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Mic drop: How to keep snoops from listening to your laptop's microphone

Glenn Fleishman | July 5, 2016
Mark Zuckerberg put tape over his Mac's mic. That's not going to help.

privatei sound pref pane mic

Set audio input to zero for all your mics.

Malicious software may be able to reset input volume, bypassing these settings, or pull audio directly from a device at a stage before this setting may be applied. However, it's the simplest and most direct change you can make that has no other repercussions. Turn input volume up for a given device whenever you need to, and unplug any USB input devices while you're not using them for extra protection.

On Macs that support audio input through the 3.5mm "headphone" jack-such as by using the ear buds/headset combo that comes with an iPhone-you could insert an stubby adapter that has nothing plugged into it, but this doesn't apply to the built-in mics found in nearly all Macs, nor does it necessarily prevent malware that's capable of accessing audio drivers from switching on audio input.

Monitor microphone use

privatei micro snitch warning

Micro Snitch alerts you when mics and video cameras are activated and deactivated.

Micro Snitch, from the makers of network-activity detector Little Snitch, watches for audio and video input activity at a system level. It's just $4. When it detects a mic becoming active it posts an OS X notification and then floats a window with non-intrusive animation indicating it's in use.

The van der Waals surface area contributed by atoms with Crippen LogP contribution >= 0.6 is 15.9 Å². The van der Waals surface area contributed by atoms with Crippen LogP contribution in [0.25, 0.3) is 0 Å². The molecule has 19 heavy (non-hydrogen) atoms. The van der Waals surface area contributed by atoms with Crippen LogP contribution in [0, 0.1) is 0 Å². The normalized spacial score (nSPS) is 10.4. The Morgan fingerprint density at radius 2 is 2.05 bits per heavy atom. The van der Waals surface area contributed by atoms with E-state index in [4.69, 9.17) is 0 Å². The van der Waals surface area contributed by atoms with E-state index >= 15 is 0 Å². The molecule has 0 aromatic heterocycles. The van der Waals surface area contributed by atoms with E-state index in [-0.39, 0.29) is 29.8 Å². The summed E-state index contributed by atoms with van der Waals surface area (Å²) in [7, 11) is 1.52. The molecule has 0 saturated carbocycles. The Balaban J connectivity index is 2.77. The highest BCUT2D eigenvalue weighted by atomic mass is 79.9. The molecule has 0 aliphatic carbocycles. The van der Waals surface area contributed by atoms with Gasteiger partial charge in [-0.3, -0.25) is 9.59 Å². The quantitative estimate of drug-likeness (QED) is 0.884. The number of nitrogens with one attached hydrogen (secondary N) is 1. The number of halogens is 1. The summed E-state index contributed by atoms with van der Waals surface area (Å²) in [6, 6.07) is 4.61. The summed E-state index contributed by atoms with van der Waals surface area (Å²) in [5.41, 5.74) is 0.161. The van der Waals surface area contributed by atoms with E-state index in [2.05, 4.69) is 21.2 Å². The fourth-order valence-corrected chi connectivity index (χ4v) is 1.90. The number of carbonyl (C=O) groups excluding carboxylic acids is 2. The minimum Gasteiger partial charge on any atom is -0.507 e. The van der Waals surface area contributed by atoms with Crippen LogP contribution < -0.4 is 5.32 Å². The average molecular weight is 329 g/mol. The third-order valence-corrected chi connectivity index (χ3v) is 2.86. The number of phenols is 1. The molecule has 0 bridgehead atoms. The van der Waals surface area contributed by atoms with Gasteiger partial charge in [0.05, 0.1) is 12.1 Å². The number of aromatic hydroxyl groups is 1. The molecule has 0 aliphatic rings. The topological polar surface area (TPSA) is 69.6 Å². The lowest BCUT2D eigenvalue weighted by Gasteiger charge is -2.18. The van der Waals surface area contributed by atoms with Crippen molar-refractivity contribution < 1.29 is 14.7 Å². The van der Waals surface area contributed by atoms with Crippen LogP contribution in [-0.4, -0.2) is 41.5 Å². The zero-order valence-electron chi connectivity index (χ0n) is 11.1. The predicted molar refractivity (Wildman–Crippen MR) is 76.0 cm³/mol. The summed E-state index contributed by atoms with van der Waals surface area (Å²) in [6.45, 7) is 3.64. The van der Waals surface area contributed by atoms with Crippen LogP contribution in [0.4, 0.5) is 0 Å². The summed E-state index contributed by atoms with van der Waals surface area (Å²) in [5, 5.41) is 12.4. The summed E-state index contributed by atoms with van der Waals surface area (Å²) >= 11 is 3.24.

Because it's lower level than the Sound preference pane, and because it's separately installed software that's not going to be found on every Mac, it's more likely that malware would trigger it. Micro Snitch can't monitor all input: it said it couldn't alert me to some USB-attached microphones, but I recommend only attaching those on demand if you're that concerned.

privatei micro snitch

Micro Snitch can't monitor all devices; USB can be unplugged, however.

Remove the drivers

Unlike Windows and Linux, Apple doesn't provide easy access to hardware drivers, either to install, remove, or modify settings. This was intentional, as part of OS X's friendly face contrasted against Windows' obscurity. It's also sometimes maddening, because being able to manage drivers through a system-provided interface can help troubleshoot problems.

Kenn White, a cryptography expert, pointed me to the National Institute of Standands and Technology's report on securing OS X for IT professionals. The report oddly discusses disabling microphone input without the specifics of how to do it, however. It does provide a lot of excellent background detail that's worth reading.

You can disable audio system-wide, White noted, by removing a few driver files via the Terminal app using the command. Warning: As with all such unsupported low-level changes, you can wind up with an unusable system. Make a backup first and be prepared if something goes wrong.


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